On Saturday, May 31, HBO will air a three-hour special of the 2014 Rock and Roll Hall of Fame induction. If that sounds like a long ceremony, consider that the event itself — which took place April 10 in Brooklyn, New York — ran nearly two hours longer.
If you’re a Nirvana fan, though, the HBO special is required viewing, as it includes nearly every moment of the band’s triumph that night. The band’s four songs, each sung with a female lead singer, are all included, and so are the full induction speeches by Dave Grohl, Krist Novoselic and even Kurt Cobain’s widow, Courtney Love.
The Nirvana segment ends the broadcast, as it did the actual ceremony, and it is the high point of the night. If anything, the HBO video edit gives more power to the music than the cavernous Barclays Center offered, and the sound is well mixed and edited.
In his induction speech, Grohl jokes that he was “the quiet one in Nirvana” but his drumming, particularly on “Aneurysm” — which he, Novoselic and Pat Smear play with Kim Gordon of Sonic Youth — is stellar. Grohl demolishes these songs, as if he’d been waiting 20 years to play them again.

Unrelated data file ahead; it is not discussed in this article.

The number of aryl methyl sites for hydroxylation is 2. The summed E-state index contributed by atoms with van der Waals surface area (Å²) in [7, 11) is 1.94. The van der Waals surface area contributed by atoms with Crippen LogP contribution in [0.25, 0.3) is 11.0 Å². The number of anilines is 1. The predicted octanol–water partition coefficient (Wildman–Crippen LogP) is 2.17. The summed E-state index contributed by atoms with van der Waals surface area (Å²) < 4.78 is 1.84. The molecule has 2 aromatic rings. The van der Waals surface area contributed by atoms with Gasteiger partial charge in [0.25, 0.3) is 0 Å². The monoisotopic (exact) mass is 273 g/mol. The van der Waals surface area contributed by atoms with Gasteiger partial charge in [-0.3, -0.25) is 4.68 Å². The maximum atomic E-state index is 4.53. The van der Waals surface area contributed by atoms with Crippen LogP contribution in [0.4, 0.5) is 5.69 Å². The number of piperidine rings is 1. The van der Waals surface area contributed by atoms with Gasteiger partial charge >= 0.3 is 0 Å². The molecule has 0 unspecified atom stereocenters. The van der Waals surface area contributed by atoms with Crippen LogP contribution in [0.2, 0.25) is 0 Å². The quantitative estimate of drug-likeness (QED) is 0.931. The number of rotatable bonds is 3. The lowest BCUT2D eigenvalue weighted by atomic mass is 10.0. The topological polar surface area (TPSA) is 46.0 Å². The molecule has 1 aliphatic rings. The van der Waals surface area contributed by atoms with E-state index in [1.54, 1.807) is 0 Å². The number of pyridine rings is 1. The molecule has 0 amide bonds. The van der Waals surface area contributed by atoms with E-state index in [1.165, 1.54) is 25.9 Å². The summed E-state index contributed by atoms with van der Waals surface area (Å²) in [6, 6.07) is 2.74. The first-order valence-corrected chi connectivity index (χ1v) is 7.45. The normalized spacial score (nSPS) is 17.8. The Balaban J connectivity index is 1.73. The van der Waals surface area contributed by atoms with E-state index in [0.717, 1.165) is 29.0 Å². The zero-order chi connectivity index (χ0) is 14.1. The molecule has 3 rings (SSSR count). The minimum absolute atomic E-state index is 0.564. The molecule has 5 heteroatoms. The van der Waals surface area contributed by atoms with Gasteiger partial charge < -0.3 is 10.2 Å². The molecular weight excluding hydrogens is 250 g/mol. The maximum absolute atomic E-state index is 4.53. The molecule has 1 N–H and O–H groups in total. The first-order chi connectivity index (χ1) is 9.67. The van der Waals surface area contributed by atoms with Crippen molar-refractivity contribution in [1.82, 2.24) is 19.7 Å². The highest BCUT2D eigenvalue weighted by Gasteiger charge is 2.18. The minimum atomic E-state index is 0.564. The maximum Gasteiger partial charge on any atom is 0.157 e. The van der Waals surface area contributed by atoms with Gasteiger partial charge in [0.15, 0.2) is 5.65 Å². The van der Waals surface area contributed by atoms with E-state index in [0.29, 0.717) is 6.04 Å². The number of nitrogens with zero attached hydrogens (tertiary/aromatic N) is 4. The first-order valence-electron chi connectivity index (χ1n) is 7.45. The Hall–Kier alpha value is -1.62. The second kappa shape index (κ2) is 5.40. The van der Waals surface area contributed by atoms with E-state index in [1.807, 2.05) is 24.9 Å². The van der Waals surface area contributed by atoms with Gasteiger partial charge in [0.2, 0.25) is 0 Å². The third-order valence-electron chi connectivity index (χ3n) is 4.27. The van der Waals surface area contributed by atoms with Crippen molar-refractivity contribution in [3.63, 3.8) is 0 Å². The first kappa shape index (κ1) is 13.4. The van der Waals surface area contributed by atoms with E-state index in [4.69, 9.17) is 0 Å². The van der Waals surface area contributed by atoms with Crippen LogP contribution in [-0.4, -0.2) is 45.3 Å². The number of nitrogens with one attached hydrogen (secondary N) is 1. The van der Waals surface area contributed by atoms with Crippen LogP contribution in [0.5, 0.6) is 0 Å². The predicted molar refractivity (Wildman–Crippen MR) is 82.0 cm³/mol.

Joan Jett adds an authentic punk edge to the guitar on “Smells Like Teen Spirit” that even Cobain could rarely capture, even if her voice lacks his smoothness. St. Vincent sounds great singing “Lithium,” and Lorde’s take on “All Apologies” is quirky, but interesting.
Every Hall of Fame induction seems destined to have a moment when one band member goes off the rails, which is one of the reasons watching the show can feel like high drama. Before the April ceremony, the even money was that Love would provide that controversy.
Instead, she says only a few sentences and hugs both Grohl and Novoselic, a coming together of warring parties — at least for the TV cameras. It’s the most surprising moment of the evening.
The drama instead comes from the members of KISS, who continue their long-running feud onstage. Gene Simmons and Paul Stanley refused to perform with Ace Frehley and Peter Criss, and Simmons’ speech has many moments of obvious sarcasm. Criss, in contrast, talks about how he’s survived male breast cancer, while Frehley speaks about his sobriety, and they come off as gentlemen; Simmons, in contrast, sounds embittered.
Most of the musical segments have been edited, though songs from Cat Stevens, Peter Gabriel and a Linda Ronstadt tribute are particularly well done.
Michael Stipe of R.E.M. inducted Nirvana, and his speech was emotional at the event, and even more so on the small screen.
“This is not just pop music; this is something much greater than that,” Stipe says.
Few who watched Nirvana on the rise in Seattle — or who will watch this powerful HBO broadcast — would argue.
‘2014 Rock and Roll Hall of Fame Induction Ceremony’
8 p.m. Saturday, May 31, on HBO.